Avicennia marina, commonly known as the Gray Mangrove or White Mangrove, is a tree species that thrives in the intertidal zones of estuarine areas. Its unique characteristics make it a standout in the world of Mangroves!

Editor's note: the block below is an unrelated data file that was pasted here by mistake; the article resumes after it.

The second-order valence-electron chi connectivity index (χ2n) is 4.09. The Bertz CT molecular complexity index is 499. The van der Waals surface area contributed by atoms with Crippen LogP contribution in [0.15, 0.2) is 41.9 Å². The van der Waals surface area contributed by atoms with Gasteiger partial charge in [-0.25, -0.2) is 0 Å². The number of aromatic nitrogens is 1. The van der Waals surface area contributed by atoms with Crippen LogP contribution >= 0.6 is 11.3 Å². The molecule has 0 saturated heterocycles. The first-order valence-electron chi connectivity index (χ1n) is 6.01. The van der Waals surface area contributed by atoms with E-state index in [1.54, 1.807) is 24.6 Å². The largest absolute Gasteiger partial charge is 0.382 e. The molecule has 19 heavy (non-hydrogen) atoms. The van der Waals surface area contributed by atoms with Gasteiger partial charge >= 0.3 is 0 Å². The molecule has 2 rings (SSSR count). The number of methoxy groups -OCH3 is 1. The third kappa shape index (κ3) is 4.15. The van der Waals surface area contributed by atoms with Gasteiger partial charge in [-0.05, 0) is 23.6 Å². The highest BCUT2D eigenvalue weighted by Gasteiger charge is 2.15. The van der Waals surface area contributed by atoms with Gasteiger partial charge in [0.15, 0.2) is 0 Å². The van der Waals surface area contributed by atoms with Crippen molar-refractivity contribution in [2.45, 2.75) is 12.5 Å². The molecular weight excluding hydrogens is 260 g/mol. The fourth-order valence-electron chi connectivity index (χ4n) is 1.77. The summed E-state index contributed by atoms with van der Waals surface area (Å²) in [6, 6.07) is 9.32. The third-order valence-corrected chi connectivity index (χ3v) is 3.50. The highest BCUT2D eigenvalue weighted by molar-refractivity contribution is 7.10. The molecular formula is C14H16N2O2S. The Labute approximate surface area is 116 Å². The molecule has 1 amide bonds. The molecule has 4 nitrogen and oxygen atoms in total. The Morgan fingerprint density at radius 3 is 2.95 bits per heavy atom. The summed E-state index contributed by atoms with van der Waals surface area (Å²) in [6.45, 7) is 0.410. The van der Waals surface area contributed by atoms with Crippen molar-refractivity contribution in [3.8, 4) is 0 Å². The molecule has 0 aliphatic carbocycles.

Gray Mangroves typically grow as shrubs or trees, reaching heights of 3 to 10 meters (9.8 to 32.8 feet) but can stretch up to 14 meters (46 feet) in tropical regions. They feature a gnarled arrangement of multiple branches with smooth light-gray bark composed of thin, stiff, brittle flakes. The leaves are thick, 5 to 8 centimeters (2.0 to 3.1 inches) long, glossy green on the upper surface, and silvery-white or gray on the underside, with tiny matted hairs. Aerial roots, known as pneumatophores, help the tree absorb oxygen, a vital necessity in its habitat, and anchor it in soft tidal substrates.